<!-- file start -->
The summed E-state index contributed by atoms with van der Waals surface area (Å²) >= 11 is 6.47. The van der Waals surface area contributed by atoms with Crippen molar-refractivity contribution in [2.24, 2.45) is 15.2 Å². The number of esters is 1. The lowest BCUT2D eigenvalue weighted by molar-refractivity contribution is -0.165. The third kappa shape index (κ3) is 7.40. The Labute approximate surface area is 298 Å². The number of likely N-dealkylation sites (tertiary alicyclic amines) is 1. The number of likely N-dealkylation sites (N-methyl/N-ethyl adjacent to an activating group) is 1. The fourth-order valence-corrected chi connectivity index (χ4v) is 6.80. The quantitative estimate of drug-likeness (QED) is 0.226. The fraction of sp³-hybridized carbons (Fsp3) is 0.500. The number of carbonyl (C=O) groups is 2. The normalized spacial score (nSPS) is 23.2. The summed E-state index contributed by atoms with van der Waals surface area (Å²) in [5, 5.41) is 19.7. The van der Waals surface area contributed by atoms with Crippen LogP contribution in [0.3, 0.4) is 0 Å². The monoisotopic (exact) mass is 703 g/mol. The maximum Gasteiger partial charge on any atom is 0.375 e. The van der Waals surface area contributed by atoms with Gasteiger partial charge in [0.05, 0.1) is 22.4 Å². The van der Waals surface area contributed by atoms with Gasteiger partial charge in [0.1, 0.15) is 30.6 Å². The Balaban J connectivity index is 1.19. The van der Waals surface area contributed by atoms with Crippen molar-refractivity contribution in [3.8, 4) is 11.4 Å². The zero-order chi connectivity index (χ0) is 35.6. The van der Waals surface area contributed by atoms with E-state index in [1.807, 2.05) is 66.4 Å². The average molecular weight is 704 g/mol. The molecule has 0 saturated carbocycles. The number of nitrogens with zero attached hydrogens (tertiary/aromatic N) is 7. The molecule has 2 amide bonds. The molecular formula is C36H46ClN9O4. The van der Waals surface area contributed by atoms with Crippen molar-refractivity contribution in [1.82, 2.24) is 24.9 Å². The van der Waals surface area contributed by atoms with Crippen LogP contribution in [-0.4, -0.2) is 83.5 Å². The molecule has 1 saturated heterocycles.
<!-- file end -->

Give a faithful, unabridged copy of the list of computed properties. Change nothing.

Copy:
The summed E-state index contributed by atoms with van der Waals surface area (Å²) >= 11 is 6.47. The van der Waals surface area contributed by atoms with Crippen molar-refractivity contribution in [2.24, 2.45) is 15.2 Å². The number of esters is 1. The lowest BCUT2D eigenvalue weighted by molar-refractivity contribution is -0.165. The third kappa shape index (κ3) is 7.40. The Labute approximate surface area is 298 Å². The number of likely N-dealkylation sites (tertiary alicyclic amines) is 1. The number of likely N-dealkylation sites (N-methyl/N-ethyl adjacent to an activating group) is 1. The fourth-order valence-corrected chi connectivity index (χ4v) is 6.80. The quantitative estimate of drug-likeness (QED) is 0.226. The fraction of sp³-hybridized carbons (Fsp3) is 0.500. The number of carbonyl (C=O) groups is 2. The normalized spacial score (nSPS) is 23.2. The summed E-state index contributed by atoms with van der Waals surface area (Å²) in [5, 5.41) is 19.7. The van der Waals surface area contributed by atoms with Crippen LogP contribution in [0.3, 0.4) is 0 Å². The monoisotopic (exact) mass is 703 g/mol. The maximum Gasteiger partial charge on any atom is 0.375 e. The van der Waals surface area contributed by atoms with Gasteiger partial charge in [0.05, 0.1) is 22.4 Å². The van der Waals surface area contributed by atoms with Gasteiger partial charge in [0.1, 0.15) is 30.6 Å². The Balaban J connectivity index is 1.19. The van der Waals surface area contributed by atoms with Crippen molar-refractivity contribution in [3.8, 4) is 11.4 Å². The zero-order chi connectivity index (χ0) is 35.6. The van der Waals surface area contributed by atoms with E-state index in [1.807, 2.05) is 66.4 Å². The average molecular weight is 704 g/mol. The molecule has 0 saturated carbocycles. The number of nitrogens with zero attached hydrogens (tertiary/aromatic N) is 7. The molecule has 2 amide bonds. The molecular formula is C36H46ClN9O4. The van der Waals surface area contributed by atoms with Crippen molar-refractivity contribution in [1.82, 2.24) is 24.9 Å². The van der Waals surface area contributed by atoms with Crippen LogP contribution in [-0.4, -0.2) is 83.5 Å². The molecule has 1 saturated heterocycles.